Why I am an Environmental Activist

When I was in ninth grade, we learned in social studies that the Athabaskan tar sands in Alberta, Canada were a source of future resource wealth. Flash forward to 2018 and the tar sands oil has morphed into the Keystone XL pipeline issue. New technologies for extracting oil—shale oil extraction and fracking—are even more harmful to the environment than traditional oil wells, whether in the ocean or on the lands of Texas or New Mexico.

We are living through a time when the effects of climate change increasingly affect our daily lives. Climate change does not just mean global warming. It means all kinds of extremes, extreme drought, extreme hurricanes, extreme flooding, extreme sustained cold temperatures. It means unusual winters of very cold or too much “above average.” It means more Harveys, Irmas, Marías are in store.

At the same time we are living through a time when an administration in Washington, DC wants us to close our eyes and pretend that we don’t understand what is happening. That climate change is not real and its very mention can be vanished from government websites. They hope we don’t connect the dots (which is the true purpose of propaganda). Taking the usual route of following the money, however, we see that only corporate interests are served by this blindness.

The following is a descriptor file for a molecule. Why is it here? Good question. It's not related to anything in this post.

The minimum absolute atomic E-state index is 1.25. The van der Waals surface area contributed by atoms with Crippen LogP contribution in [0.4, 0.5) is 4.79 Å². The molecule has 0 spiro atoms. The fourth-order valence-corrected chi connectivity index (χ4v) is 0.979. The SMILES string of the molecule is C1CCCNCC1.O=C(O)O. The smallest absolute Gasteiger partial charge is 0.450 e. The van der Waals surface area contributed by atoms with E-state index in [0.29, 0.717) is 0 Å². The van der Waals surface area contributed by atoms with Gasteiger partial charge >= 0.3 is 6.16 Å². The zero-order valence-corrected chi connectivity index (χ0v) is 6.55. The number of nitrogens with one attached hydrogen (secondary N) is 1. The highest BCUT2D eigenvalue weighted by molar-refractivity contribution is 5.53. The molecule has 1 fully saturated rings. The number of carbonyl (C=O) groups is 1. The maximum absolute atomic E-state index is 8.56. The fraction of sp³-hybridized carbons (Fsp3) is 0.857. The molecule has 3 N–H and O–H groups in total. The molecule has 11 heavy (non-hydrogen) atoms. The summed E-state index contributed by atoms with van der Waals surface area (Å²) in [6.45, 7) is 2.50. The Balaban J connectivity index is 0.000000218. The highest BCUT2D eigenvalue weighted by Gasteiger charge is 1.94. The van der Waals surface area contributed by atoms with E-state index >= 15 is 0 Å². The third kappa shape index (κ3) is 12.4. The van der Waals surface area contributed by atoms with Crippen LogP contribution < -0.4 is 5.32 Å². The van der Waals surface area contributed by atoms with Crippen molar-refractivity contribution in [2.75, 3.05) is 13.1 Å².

We are also living through a time where many people would like to hand off a better world to their children and grandchildren. Others don’t want posterity to judge us for our neglect and blindness to what surrounds us. That’s the motivation behind state and local governments who choose environmentally friendly policies, and the motivation of citizens who get actively involved with protecting the environment. That’s why I am an environmental activist. –FBC


Glyphosate–really that bad?

Glyphosate is sold commercially in the U. S. A. as Roundup®.  It has been touted as a unique herbicide and safe to humans.  There has been controversy about possible carcinogenicity–whether or not it increases the risk of malignancies.  Proponents and defenders of the widespread use of glyphosate claim that correct use of the herbicide does not raise the risk of malignancy and that animals exposed to glyphosate in studies were given very high doses.

Lawsuits have sprung up like weeds since the IARC classified it as a probable carcinogen in 2015 and when it became known earlier this year that Monsanto arranged for other scientists to bombard published studies with criticisms and dismiss unfavorable findings. An investigation was opened into possible collusion between an EPA regulator and Monsanto.  There is also evidence that Monsanto wrote some of their own safety reviews and had the names of outside scientists put on the papers.  Legal documents that were unsealed can be found at Right to Know along with links to press coverage.